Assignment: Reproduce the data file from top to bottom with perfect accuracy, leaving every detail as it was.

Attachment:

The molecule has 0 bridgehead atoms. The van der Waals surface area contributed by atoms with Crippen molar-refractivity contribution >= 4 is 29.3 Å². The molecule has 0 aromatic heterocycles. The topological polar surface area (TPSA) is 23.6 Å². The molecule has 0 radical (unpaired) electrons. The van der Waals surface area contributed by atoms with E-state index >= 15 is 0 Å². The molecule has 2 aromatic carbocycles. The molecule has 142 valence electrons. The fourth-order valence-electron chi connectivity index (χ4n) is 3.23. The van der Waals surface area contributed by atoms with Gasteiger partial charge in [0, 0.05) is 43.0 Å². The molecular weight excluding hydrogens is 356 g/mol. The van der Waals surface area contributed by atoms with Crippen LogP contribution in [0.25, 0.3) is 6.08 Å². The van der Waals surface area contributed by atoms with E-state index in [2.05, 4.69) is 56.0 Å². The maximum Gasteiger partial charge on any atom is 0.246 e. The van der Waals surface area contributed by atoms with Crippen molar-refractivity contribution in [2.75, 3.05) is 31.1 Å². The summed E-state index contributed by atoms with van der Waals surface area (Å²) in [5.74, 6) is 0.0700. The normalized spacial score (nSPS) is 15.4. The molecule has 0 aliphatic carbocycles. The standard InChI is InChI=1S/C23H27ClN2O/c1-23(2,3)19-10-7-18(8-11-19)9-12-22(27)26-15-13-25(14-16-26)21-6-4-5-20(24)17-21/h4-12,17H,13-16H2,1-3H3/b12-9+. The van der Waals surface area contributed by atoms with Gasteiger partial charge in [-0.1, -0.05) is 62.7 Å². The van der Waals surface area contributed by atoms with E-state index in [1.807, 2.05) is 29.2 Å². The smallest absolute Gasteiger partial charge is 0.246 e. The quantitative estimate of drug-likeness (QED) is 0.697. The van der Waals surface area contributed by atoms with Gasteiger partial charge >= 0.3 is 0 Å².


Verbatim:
The molecule has 0 bridgehead atoms. The van der Waals surface area contributed by atoms with Crippen molar-refractivity contribution >= 4 is 29.3 Å². The molecule has 0 aromatic heterocycles. The topological polar surface area (TPSA) is 23.6 Å². The molecule has 0 radical (unpaired) electrons. The van der Waals surface area contributed by atoms with E-state index >= 15 is 0 Å². The molecule has 2 aromatic carbocycles. The molecule has 142 valence electrons. The fourth-order valence-electron chi connectivity index (χ4n) is 3.23. The van der Waals surface area contributed by atoms with Gasteiger partial charge in [0, 0.05) is 43.0 Å². The molecular weight excluding hydrogens is 356 g/mol. The van der Waals surface area contributed by atoms with Crippen LogP contribution in [0.25, 0.3) is 6.08 Å². The van der Waals surface area contributed by atoms with E-state index in [2.05, 4.69) is 56.0 Å². The maximum Gasteiger partial charge on any atom is 0.246 e. The van der Waals surface area contributed by atoms with Crippen molar-refractivity contribution in [2.75, 3.05) is 31.1 Å². The summed E-state index contributed by atoms with van der Waals surface area (Å²) in [5.74, 6) is 0.0700. The normalized spacial score (nSPS) is 15.4. The molecule has 0 aliphatic carbocycles. The standard InChI is InChI=1S/C23H27ClN2O/c1-23(2,3)19-10-7-18(8-11-19)9-12-22(27)26-15-13-25(14-16-26)21-6-4-5-20(24)17-21/h4-12,17H,13-16H2,1-3H3/b12-9+. The van der Waals surface area contributed by atoms with Gasteiger partial charge in [-0.1, -0.05) is 62.7 Å². The van der Waals surface area contributed by atoms with E-state index in [1.807, 2.05) is 29.2 Å². The smallest absolute Gasteiger partial charge is 0.246 e. The quantitative estimate of drug-likeness (QED) is 0.697. The van der Waals surface area contributed by atoms with Gasteiger partial charge >= 0.3 is 0 Å².